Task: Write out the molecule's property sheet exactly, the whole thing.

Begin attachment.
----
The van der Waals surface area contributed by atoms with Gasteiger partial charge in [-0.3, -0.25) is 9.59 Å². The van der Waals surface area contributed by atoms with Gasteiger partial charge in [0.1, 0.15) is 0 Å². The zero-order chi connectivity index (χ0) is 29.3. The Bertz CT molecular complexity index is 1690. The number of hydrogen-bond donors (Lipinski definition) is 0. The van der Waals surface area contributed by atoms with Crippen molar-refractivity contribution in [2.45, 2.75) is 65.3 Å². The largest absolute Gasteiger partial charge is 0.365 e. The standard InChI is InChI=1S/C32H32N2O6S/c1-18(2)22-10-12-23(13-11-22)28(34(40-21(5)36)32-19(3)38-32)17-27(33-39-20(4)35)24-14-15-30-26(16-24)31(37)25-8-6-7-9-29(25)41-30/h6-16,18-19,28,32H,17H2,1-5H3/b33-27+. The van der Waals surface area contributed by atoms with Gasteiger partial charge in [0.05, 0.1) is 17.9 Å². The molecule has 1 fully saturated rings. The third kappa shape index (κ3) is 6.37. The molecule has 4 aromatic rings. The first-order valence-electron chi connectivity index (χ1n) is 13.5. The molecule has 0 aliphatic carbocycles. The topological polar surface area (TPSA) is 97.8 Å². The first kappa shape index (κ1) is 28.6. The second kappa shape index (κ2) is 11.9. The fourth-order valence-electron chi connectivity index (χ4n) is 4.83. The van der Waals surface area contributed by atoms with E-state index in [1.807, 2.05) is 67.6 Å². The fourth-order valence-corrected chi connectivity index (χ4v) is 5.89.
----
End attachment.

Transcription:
The van der Waals surface area contributed by atoms with Gasteiger partial charge in [-0.3, -0.25) is 9.59 Å². The van der Waals surface area contributed by atoms with Gasteiger partial charge in [0.1, 0.15) is 0 Å². The zero-order chi connectivity index (χ0) is 29.3. The Bertz CT molecular complexity index is 1690. The number of hydrogen-bond donors (Lipinski definition) is 0. The van der Waals surface area contributed by atoms with Crippen molar-refractivity contribution in [2.45, 2.75) is 65.3 Å². The largest absolute Gasteiger partial charge is 0.365 e. The standard InChI is InChI=1S/C32H32N2O6S/c1-18(2)22-10-12-23(13-11-22)28(34(40-21(5)36)32-19(3)38-32)17-27(33-39-20(4)35)24-14-15-30-26(16-24)31(37)25-8-6-7-9-29(25)41-30/h6-16,18-19,28,32H,17H2,1-5H3/b33-27+. The van der Waals surface area contributed by atoms with Gasteiger partial charge in [0.05, 0.1) is 17.9 Å². The molecule has 1 fully saturated rings. The third kappa shape index (κ3) is 6.37. The molecule has 4 aromatic rings. The first-order valence-electron chi connectivity index (χ1n) is 13.5. The molecule has 0 aliphatic carbocycles. The topological polar surface area (TPSA) is 97.8 Å². The first kappa shape index (κ1) is 28.6. The second kappa shape index (κ2) is 11.9. The fourth-order valence-electron chi connectivity index (χ4n) is 4.83. The van der Waals surface area contributed by atoms with E-state index in [1.807, 2.05) is 67.6 Å². The fourth-order valence-corrected chi connectivity index (χ4v) is 5.89.